On Oct. 1, just two weeks before the U-2 discovered the missiles, McNamara directed the Joint Chiefs of Staff to raise the readiness for possible implementation of contingency plans to invade Cuba. Kennedy wasn’t determined to invade but wanted the military to be prepared in case events made an invasion necessary.
The U.S. had four times as many 1-megaton ICBMs as the Soviet Union. Soviet chairman Khrushchev had reasoned that Cuba might make a useful base for Soviet intermediate-range nuclear missiles, of which Moscow had an ample supply.
The CIA had dismissed human intelligence reports indicating that missiles were present. However, analysts at the Defence Intelligence Agency matched this reporting to their knowledge of Soviet nuclear missile sites and recommended U-2 flights over these areas. For political reasons, the U-2 flights had been on hold for the six weeks before Oct. 16. This is an example of circumstantial bad luck. Had the intelligence community been able to recognize the importance of the reporting sooner and had the political circumstance regarding U-2 flights been different, a verification flight might have been scheduled weeks before.
Because timing determined the level of missile readiness, earlier notification would have lessened the sense of urgency felt by all sides. In this sense, circumstantial luck intensified the non-contingent factors that were already converging toward crisis.
Noting the significance of the time factor, Robert Kennedy wrote in his memoir of the crisis, “The time that was available to the President and his advisers to work secretly, quietly, privately, developing a course of action and recommendations for the President, was essential … If we had had to make a decision in twenty-four hours, I believe the course that we would have to take would have been quite different and filled with far greater risks.”
It follows that if good circumstantial luck had allowed greater time for decisionmaking, the risks may have been further reduced.
Once informed of the missiles, Kennedy ordered the Executive Committee of the National Security Council (Ex Comm) to begin deliberations and provide him with recommendations for action. At the first Ex Comm meeting, the President outlined potential responses. The Ex Comm eventually recommended a blockade as a measure that was both forceful but allowed Khrushchev a way out of the situation without leading to war.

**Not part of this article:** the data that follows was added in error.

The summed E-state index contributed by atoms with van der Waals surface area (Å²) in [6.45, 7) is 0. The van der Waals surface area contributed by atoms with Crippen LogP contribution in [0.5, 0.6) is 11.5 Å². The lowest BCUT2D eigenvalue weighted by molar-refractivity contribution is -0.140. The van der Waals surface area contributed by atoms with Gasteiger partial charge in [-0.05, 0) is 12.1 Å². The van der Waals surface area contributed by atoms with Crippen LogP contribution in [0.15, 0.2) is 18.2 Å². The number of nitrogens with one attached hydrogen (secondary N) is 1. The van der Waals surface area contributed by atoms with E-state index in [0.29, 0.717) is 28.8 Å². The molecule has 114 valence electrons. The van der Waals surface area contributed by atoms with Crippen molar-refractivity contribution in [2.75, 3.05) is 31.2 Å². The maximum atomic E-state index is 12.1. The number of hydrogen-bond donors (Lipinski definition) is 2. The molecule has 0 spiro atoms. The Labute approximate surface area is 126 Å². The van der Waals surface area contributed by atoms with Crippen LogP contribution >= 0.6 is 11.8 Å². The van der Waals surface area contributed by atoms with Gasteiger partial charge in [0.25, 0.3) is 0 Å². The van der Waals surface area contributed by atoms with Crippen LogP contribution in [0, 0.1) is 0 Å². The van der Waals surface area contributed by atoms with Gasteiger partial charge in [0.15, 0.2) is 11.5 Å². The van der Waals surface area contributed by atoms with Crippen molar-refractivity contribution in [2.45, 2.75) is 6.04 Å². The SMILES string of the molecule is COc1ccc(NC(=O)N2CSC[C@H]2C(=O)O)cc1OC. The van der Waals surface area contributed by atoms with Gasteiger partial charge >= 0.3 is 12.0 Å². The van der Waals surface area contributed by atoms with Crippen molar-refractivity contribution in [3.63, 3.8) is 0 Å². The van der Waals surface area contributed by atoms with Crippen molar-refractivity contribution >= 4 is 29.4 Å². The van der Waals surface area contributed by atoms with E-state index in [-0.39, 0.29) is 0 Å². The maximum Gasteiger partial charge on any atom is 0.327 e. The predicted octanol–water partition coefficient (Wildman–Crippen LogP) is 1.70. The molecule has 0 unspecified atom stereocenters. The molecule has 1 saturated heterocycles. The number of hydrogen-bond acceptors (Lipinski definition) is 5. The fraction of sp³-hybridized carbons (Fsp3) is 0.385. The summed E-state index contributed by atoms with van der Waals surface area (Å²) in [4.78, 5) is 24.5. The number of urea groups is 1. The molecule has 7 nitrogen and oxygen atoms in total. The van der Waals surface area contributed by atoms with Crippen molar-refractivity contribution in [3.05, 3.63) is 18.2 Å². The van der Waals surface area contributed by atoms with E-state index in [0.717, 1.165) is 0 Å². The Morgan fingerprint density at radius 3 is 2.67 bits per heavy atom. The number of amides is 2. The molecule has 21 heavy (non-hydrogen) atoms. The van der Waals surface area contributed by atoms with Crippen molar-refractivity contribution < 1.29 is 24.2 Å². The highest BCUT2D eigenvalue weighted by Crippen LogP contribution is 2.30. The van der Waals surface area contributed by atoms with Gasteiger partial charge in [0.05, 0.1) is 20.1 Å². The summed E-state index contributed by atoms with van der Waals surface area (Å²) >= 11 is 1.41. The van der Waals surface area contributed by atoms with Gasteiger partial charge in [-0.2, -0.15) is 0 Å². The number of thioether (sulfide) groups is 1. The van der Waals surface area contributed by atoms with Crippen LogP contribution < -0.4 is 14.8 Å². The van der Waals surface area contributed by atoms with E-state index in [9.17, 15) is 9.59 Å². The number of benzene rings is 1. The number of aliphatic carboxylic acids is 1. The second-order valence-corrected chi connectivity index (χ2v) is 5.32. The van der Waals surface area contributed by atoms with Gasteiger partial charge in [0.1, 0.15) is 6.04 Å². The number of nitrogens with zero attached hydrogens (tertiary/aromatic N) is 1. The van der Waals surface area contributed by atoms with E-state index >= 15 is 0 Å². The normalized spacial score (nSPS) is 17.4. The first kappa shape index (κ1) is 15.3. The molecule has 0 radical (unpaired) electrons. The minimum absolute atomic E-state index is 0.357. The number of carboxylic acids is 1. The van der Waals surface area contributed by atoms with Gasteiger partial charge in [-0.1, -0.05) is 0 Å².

One hundred and eighty-three U.S. Navy ships, including eight aircraft carriers, were ordered into the Caribbean with the support of NATO allies and the Organization of American States. What the U.S. didn’t know was that four Foxtrot-class attack submarines carrying nuclear torpedoes were already in or nearing the Caribbean with authorization to deploy their arsenals in battle per Soviet military doctrine.
Additionally, Gen. Pliyev, the Soviet commander in Cuba, had been authorized to use tactical nuclear missiles if the U.S. sent troops ashore. That U.S.-Soviet tactical military actions didn’t escalate into a nuclear exchange, through the fog of war that accompanies tactical military exchanges, can be attributed to fortunate resultant luck.
Meanwhile, the Joint Chiefs of Staff saw an opportunity to wipe out not just the missiles but the entire Cuban threat in one large attack. On Oct. 16, they recommended additional U-2 flights over Cuba to gather targeting information in case the President exercised this option. On Oct. 27, a U-2 was spotted at Guantanamo heading toward Soviet positions. Pliyev had ordered his forces not to strike U.S. forces without his approval but allowed them to defend their positions in the event of attack. Pliyev’s commanders had but a few minutes to decide whether a U.S. air campaign had begun and whether to fire on the incoming aircraft. Pliyev wasn’t at his command. Interpreting Pliyev’s orders somewhat loosely, the commanders fired a missile at the U-2, destroying it and killing its pilot.